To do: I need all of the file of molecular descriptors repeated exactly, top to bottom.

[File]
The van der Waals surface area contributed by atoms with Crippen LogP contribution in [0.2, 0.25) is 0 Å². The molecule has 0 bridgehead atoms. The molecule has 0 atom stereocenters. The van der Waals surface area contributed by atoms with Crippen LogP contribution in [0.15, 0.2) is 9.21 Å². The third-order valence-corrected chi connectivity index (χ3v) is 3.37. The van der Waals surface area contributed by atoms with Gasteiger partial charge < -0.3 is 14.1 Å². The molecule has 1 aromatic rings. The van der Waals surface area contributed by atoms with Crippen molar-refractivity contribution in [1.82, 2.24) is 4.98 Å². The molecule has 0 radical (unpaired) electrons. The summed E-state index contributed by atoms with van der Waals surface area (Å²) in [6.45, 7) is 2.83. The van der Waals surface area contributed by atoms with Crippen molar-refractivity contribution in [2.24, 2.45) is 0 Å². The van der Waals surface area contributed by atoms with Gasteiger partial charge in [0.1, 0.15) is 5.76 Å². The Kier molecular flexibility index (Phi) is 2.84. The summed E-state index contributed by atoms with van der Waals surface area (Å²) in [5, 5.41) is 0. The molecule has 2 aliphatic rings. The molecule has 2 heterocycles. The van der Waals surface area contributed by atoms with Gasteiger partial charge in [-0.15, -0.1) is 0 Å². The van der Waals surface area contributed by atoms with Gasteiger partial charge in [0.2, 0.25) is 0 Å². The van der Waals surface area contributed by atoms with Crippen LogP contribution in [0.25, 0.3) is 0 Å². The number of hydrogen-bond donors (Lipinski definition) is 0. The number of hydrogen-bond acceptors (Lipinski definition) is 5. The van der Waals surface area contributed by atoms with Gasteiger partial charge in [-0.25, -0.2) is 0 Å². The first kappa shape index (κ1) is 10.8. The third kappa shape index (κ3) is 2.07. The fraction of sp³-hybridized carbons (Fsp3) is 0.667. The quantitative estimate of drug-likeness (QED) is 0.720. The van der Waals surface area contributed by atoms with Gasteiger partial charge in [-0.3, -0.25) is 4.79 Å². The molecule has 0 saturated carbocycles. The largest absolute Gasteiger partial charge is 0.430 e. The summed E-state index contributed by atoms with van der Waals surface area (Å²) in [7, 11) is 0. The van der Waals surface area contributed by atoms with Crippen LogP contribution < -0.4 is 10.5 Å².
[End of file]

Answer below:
The van der Waals surface area contributed by atoms with Crippen LogP contribution in [0.2, 0.25) is 0 Å². The molecule has 0 bridgehead atoms. The molecule has 0 atom stereocenters. The van der Waals surface area contributed by atoms with Crippen LogP contribution in [0.15, 0.2) is 9.21 Å². The third-order valence-corrected chi connectivity index (χ3v) is 3.37. The van der Waals surface area contributed by atoms with Gasteiger partial charge < -0.3 is 14.1 Å². The molecule has 1 aromatic rings. The van der Waals surface area contributed by atoms with Crippen molar-refractivity contribution in [1.82, 2.24) is 4.98 Å². The molecule has 0 radical (unpaired) electrons. The summed E-state index contributed by atoms with van der Waals surface area (Å²) in [6.45, 7) is 2.83. The van der Waals surface area contributed by atoms with Crippen molar-refractivity contribution in [2.24, 2.45) is 0 Å². The van der Waals surface area contributed by atoms with Gasteiger partial charge in [0.1, 0.15) is 5.76 Å². The Kier molecular flexibility index (Phi) is 2.84. The summed E-state index contributed by atoms with van der Waals surface area (Å²) in [5, 5.41) is 0. The molecule has 2 aliphatic rings. The molecule has 2 heterocycles. The van der Waals surface area contributed by atoms with Gasteiger partial charge in [-0.15, -0.1) is 0 Å². The van der Waals surface area contributed by atoms with Gasteiger partial charge in [0.2, 0.25) is 0 Å². The van der Waals surface area contributed by atoms with Crippen LogP contribution in [0.25, 0.3) is 0 Å². The number of hydrogen-bond donors (Lipinski definition) is 0. The number of hydrogen-bond acceptors (Lipinski definition) is 5. The van der Waals surface area contributed by atoms with Gasteiger partial charge in [-0.25, -0.2) is 0 Å². The first kappa shape index (κ1) is 10.8. The third kappa shape index (κ3) is 2.07. The fraction of sp³-hybridized carbons (Fsp3) is 0.667. The quantitative estimate of drug-likeness (QED) is 0.720. The van der Waals surface area contributed by atoms with Gasteiger partial charge in [-0.3, -0.25) is 4.79 Å². The molecule has 0 saturated carbocycles. The largest absolute Gasteiger partial charge is 0.430 e. The summed E-state index contributed by atoms with van der Waals surface area (Å²) in [7, 11) is 0. The van der Waals surface area contributed by atoms with Crippen LogP contribution < -0.4 is 10.5 Å².